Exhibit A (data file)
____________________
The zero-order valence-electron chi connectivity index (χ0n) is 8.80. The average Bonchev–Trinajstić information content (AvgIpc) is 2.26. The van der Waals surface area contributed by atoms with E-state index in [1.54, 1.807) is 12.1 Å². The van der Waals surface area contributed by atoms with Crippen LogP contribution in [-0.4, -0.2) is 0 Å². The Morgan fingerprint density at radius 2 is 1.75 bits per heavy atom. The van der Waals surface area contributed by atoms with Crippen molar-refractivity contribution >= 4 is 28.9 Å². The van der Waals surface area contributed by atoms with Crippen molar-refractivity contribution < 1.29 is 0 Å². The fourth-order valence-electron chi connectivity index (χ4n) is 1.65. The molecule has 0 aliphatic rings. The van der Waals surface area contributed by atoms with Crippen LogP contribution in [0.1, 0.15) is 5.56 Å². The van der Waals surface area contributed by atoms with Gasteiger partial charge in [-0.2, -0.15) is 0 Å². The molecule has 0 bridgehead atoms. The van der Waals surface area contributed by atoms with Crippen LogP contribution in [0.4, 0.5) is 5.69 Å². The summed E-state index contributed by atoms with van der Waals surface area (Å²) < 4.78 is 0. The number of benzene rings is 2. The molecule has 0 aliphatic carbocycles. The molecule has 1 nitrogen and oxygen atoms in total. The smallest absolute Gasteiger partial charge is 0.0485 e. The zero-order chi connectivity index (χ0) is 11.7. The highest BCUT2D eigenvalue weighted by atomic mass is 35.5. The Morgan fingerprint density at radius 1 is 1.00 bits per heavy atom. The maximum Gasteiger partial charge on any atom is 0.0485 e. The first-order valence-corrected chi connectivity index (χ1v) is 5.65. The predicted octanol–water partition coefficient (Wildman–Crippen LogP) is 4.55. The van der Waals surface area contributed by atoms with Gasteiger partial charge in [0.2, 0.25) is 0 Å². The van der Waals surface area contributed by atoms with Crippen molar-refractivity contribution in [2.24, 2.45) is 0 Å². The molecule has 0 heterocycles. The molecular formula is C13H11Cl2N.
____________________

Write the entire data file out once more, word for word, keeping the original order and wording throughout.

The zero-order valence-electron chi connectivity index (χ0n) is 8.80. The average Bonchev–Trinajstić information content (AvgIpc) is 2.26. The van der Waals surface area contributed by atoms with E-state index in [1.54, 1.807) is 12.1 Å². The van der Waals surface area contributed by atoms with Crippen LogP contribution in [-0.4, -0.2) is 0 Å². The Morgan fingerprint density at radius 2 is 1.75 bits per heavy atom. The van der Waals surface area contributed by atoms with Crippen molar-refractivity contribution >= 4 is 28.9 Å². The van der Waals surface area contributed by atoms with Crippen molar-refractivity contribution < 1.29 is 0 Å². The fourth-order valence-electron chi connectivity index (χ4n) is 1.65. The molecule has 0 aliphatic rings. The van der Waals surface area contributed by atoms with Crippen LogP contribution in [0.1, 0.15) is 5.56 Å². The van der Waals surface area contributed by atoms with Gasteiger partial charge in [-0.2, -0.15) is 0 Å². The molecule has 0 bridgehead atoms. The van der Waals surface area contributed by atoms with Crippen LogP contribution in [0.4, 0.5) is 5.69 Å². The summed E-state index contributed by atoms with van der Waals surface area (Å²) < 4.78 is 0. The number of benzene rings is 2. The molecule has 0 aliphatic carbocycles. The molecule has 1 nitrogen and oxygen atoms in total. The smallest absolute Gasteiger partial charge is 0.0485 e. The zero-order chi connectivity index (χ0) is 11.7. The highest BCUT2D eigenvalue weighted by atomic mass is 35.5. The Morgan fingerprint density at radius 1 is 1.00 bits per heavy atom. The maximum Gasteiger partial charge on any atom is 0.0485 e. The first-order valence-corrected chi connectivity index (χ1v) is 5.65. The predicted octanol–water partition coefficient (Wildman–Crippen LogP) is 4.55. The van der Waals surface area contributed by atoms with Gasteiger partial charge in [0.2, 0.25) is 0 Å². The van der Waals surface area contributed by atoms with Crippen molar-refractivity contribution in [2.24, 2.45) is 0 Å². The molecule has 0 heterocycles. The molecular formula is C13H11Cl2N.